Court of Appeals Sends Case to Trial Despite Lack of Written Notice

San Marco v. Mount Kisco, 16 NY3d 111 (2010)

It is well established that municipal defendants are not liable for street or sidewalk defects unless plaintiff proves that written notice was given to the statutory designee of a municipal defendant.

Where written notice is given to the wrong department in a municipality, it is insufficient to satisfy the requirement. See Gorman v. Town of Huntington, 12 NY3d 275 (2009).

A telephone complaint that is maintained on a computer database is not the equivalent of written notice satisfying town law or municipal code. See Politis v. Town of Islip, 82 AD3d 11191 (2nd Dept. 2011).

In San Marco v. Mount Kisco, 16 NY3d 111 (2010), plaintiff fell on ice in a Town parking lot on a Saturday morning. The day before, the Village plowed and salted the lot. After plowing the lot, the temperature rose for several hours and then dropped. Since plaintiff did not have proof that written notice was provided to the Village under Village Law §6-628 or Village Code, she argued that the Village employees “created” the defect by negligently piling the snow in the lot.

The Appellate Division, Second Department, rejected plaintiff’s claim, but granted plaintiff leave to appeal to the Court of Appeals.

The Court of Appeals examined whether there was sufficient evidence to establish a triable question of fact as to whether the acts of plowing the snow into a pile constituted “creation” of ice after the snow melted.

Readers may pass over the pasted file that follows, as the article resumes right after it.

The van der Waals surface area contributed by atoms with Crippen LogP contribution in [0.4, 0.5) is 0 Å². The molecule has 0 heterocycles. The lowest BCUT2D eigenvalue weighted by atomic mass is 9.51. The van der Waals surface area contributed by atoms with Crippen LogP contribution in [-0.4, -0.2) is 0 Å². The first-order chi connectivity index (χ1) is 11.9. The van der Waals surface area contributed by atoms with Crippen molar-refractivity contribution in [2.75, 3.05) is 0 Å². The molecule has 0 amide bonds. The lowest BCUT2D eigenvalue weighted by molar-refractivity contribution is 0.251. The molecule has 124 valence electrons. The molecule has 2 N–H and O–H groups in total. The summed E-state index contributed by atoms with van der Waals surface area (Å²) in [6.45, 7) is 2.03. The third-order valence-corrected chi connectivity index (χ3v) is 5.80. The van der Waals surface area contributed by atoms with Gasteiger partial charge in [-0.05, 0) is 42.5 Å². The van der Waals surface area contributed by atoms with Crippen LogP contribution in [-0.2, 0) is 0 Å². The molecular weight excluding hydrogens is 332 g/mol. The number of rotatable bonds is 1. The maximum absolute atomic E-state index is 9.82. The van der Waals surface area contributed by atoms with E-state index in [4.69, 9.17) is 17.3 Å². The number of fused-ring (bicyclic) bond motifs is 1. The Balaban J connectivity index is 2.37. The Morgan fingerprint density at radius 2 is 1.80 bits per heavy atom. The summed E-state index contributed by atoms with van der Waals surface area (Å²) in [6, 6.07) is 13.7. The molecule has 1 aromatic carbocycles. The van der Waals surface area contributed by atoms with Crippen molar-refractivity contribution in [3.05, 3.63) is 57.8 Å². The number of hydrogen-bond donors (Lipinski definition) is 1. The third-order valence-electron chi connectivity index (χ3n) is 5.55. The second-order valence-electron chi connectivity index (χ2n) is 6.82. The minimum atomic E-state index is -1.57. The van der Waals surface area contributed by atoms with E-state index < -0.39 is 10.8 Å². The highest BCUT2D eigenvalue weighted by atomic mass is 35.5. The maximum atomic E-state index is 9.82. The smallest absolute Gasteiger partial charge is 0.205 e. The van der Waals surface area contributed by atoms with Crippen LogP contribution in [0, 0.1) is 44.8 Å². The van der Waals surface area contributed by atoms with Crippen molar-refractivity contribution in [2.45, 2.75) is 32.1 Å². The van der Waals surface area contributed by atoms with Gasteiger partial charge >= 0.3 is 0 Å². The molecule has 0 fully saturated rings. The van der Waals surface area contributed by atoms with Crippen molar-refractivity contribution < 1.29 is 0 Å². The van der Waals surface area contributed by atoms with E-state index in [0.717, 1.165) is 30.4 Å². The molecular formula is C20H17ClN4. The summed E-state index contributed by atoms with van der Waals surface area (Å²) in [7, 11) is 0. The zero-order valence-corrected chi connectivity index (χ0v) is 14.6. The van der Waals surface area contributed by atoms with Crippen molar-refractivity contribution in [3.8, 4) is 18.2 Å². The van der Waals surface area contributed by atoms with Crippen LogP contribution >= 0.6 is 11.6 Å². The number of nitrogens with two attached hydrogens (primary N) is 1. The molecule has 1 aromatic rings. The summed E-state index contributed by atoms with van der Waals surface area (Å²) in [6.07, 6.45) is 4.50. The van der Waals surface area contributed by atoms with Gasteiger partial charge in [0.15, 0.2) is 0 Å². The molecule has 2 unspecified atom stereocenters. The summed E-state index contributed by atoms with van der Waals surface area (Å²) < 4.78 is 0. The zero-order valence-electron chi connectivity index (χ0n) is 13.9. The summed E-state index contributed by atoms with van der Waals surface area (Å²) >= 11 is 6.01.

The court held that piling snow into a pile could foreseeably lead to ice after melting and refreezing. Therefore, a jury needed to decide if the Village negligently plowed the lot and created the ice that formed the following day.

In San Marco, the court distinguished recent decisions where the court decided that to prove affirmative creation of a hazardous condition, the creation of a defect had to take place immediately. Negligent repair work that led to a pothole months later did not constitute “creation of a defect” because it was not immediate. See Yarborough v. City of New York, 10 NY3d 726 (2008). See also Oboler v. City of New York, 8 NY3d 888 (2007).

In San Marco, the accident occurred 27 hours after the Village plowed the lot creating snow piles that melted and refroze overnight. There was a vigorous three-Judge dissent that felt the case should have been dismissed because the act of plowing the snow did not immediately create ice. Ice was formed only after melting and refreezing due to temperature changes.

San Marco could be a signal that the Court of Appeals is ready to relax the strict interpretation given to written notice statutes in favor of municipal defendants.

The “creation of a defect” exception is commonly argued by injured plaintiffs, but the courts have rejected this claim in many cases, holding that the argument was speculative.

Whether San Marco leads to other decisions requiring jury trials of plaintiff’s claims a municipality created a defect remains to be determined.